Your new puppy has a lot to learn after you bring her home. Besides understanding her name, getting the hang of potty training, learning the house boundaries, and bonding with her new family members, teaching your puppy impulse control is also important.
What is Impulse Control?
Impulse control involves teaching your dog that she will not be rewarded for bad behavior. While some dog trainers might teach impulse control by correcting bad behaviors, the better (and more humane) approach is to only give your dog attention when good behaviors are displayed. You can also teach impulse control by training your puppy to obey certain commands that demand your dog to divert her attention from distractions, such as “leave it,” “watch me,” and “wait.” Ultimately, impulse control is a skill that must be practiced over time. Your puppy will learn to reconsider improper actions – such as jumping on her owner for attention or going after a spilled bag of chocolate chips – when certain commands are given.
Benefits of Teaching Impulse Control
The benefits of teaching impulse control are vast. First and foremost, teaching a dog to control her impulses will result in a calmer and more relaxed dog. For instance, a common impulse is to rush out the door in order to get outside. Not only is this dangerous for the human that is standing in the doorway, but it can also be dangerous for the dog if the door is near a busy road way. To control the impulse to run out the door, the puppy can be taught that it first must sit and wait for a command, such as “okay,” before crossing the threshold.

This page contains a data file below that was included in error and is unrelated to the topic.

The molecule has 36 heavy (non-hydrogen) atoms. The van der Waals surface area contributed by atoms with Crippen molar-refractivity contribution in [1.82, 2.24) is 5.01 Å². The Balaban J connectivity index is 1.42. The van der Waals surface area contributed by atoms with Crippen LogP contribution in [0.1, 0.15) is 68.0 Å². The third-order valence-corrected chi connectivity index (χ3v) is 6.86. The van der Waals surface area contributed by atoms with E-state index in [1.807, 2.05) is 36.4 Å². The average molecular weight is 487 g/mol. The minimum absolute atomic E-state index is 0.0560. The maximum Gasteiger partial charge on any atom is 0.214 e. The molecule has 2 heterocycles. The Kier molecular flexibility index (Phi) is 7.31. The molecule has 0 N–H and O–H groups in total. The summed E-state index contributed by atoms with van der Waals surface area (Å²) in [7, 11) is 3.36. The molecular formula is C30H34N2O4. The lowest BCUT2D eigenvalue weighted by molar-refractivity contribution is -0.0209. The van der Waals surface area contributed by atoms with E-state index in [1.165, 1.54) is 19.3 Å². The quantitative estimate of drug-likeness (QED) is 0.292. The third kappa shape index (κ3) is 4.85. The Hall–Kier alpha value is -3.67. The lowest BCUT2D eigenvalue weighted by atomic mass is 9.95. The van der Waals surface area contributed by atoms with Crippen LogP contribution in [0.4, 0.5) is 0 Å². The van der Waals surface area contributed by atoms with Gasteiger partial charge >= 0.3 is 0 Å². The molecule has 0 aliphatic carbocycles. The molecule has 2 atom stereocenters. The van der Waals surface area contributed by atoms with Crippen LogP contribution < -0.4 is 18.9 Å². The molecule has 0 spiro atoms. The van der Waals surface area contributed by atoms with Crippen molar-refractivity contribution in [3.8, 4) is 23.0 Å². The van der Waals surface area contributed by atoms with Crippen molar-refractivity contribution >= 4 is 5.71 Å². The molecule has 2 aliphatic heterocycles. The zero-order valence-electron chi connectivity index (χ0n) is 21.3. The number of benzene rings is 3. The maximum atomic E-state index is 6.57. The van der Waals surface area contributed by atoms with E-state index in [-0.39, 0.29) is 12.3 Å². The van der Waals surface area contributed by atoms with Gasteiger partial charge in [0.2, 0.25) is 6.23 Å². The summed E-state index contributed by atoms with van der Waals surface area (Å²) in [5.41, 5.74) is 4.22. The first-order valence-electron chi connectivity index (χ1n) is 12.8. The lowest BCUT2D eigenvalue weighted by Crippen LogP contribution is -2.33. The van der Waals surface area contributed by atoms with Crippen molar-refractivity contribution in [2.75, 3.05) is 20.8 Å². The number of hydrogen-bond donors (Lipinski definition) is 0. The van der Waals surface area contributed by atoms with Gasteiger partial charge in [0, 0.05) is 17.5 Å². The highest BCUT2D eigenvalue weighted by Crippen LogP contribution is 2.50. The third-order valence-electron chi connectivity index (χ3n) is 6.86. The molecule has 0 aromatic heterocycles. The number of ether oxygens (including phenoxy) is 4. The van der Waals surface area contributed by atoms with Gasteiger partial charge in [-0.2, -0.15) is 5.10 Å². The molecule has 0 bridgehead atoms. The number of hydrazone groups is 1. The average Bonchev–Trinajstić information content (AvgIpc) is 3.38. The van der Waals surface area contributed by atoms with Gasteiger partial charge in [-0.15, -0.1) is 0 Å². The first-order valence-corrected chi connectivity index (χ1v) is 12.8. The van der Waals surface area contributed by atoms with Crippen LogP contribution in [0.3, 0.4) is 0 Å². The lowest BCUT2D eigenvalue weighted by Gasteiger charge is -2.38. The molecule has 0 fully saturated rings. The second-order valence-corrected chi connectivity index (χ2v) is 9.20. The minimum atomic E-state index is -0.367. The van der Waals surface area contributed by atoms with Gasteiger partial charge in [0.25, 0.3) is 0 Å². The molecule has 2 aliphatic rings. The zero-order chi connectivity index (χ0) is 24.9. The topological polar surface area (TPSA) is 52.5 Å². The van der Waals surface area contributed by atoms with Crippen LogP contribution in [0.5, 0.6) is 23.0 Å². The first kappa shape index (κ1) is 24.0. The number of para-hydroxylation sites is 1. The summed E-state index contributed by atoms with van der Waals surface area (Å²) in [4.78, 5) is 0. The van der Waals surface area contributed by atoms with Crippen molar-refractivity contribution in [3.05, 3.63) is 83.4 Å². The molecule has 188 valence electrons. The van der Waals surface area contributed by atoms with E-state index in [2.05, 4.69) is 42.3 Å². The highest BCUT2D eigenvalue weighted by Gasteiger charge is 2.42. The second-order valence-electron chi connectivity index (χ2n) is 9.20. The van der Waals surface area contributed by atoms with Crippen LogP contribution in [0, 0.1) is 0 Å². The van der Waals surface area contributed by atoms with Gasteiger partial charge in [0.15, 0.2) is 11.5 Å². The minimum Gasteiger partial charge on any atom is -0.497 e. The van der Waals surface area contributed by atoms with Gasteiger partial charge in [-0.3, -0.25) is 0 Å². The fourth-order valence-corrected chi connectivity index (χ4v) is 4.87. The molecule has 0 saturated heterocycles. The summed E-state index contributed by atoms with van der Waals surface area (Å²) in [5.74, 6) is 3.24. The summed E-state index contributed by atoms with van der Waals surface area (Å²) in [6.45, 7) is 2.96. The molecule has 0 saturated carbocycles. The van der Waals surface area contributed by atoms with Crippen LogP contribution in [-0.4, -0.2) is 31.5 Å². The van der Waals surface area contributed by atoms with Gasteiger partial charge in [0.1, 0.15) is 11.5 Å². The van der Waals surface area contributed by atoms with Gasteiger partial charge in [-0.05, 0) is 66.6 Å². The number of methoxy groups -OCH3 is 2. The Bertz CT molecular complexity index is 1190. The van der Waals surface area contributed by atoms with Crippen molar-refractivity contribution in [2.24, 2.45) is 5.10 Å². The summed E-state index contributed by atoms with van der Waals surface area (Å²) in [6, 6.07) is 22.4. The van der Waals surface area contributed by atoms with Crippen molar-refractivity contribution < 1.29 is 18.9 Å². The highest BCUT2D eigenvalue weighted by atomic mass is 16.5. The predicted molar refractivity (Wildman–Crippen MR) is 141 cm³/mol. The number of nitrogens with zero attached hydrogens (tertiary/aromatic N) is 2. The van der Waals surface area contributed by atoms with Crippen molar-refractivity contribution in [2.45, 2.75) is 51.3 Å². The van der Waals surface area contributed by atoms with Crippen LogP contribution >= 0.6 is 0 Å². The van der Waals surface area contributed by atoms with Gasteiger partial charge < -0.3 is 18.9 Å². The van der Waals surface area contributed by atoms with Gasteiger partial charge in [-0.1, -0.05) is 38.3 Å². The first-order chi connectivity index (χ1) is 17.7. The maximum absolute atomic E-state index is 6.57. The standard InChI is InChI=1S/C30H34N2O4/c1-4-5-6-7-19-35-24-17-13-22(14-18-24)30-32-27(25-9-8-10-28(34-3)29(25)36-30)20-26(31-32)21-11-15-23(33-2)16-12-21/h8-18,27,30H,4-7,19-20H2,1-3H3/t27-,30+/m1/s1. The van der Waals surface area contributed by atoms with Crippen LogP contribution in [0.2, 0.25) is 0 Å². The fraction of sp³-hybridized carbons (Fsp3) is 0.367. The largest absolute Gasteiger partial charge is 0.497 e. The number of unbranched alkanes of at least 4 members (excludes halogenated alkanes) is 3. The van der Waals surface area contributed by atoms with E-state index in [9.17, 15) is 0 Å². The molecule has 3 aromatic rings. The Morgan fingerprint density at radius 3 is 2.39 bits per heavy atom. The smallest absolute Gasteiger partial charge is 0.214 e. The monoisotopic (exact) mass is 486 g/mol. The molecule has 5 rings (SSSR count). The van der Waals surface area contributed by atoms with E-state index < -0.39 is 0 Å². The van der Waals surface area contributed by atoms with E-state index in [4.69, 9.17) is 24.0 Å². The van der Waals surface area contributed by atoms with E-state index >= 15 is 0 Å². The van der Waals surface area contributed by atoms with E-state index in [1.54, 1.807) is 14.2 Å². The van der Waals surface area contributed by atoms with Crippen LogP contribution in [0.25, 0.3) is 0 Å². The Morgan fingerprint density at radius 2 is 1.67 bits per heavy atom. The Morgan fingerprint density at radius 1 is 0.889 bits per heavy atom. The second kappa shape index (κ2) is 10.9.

How to Teach Impulse Control
Teaching impulse control is easy, especially if you start when your puppy is young. One command that teaches your puppy to control her impulses is “leave it.”
This command is important whenever there is an object on the ground or outside that you do not want your dog to interact with. This object could be a spilled item in the kitchen or feces from another animal outside. To teach this command, first arm yourself with an extremely high-value reward in one hand, and a “boring” treat (like kibble) in the other. Show your dog the boring treat, and then close your hand around the treat, making a fist. Your dog will likely try to lick, paw, and nibble at your hand in order to get the treat. Once your dog gives up, give her a reward from the high-value hand. Never reward with the “boring” treats, as this might confuse your dog.
Once your puppy gets the hang of this drill, overlay the word “leave it.” After your dog becomes proficient at “leave it” with boring treats, increase the difficulty. Next, place the boring treat on the floor and tell your dog “leave it.” If she goes for the treat, quickly place your hand over the treat and do not reward your dog until she has diverted her attention. Over time, you may even find that your puppy looks to you for permission before going after anything on the ground!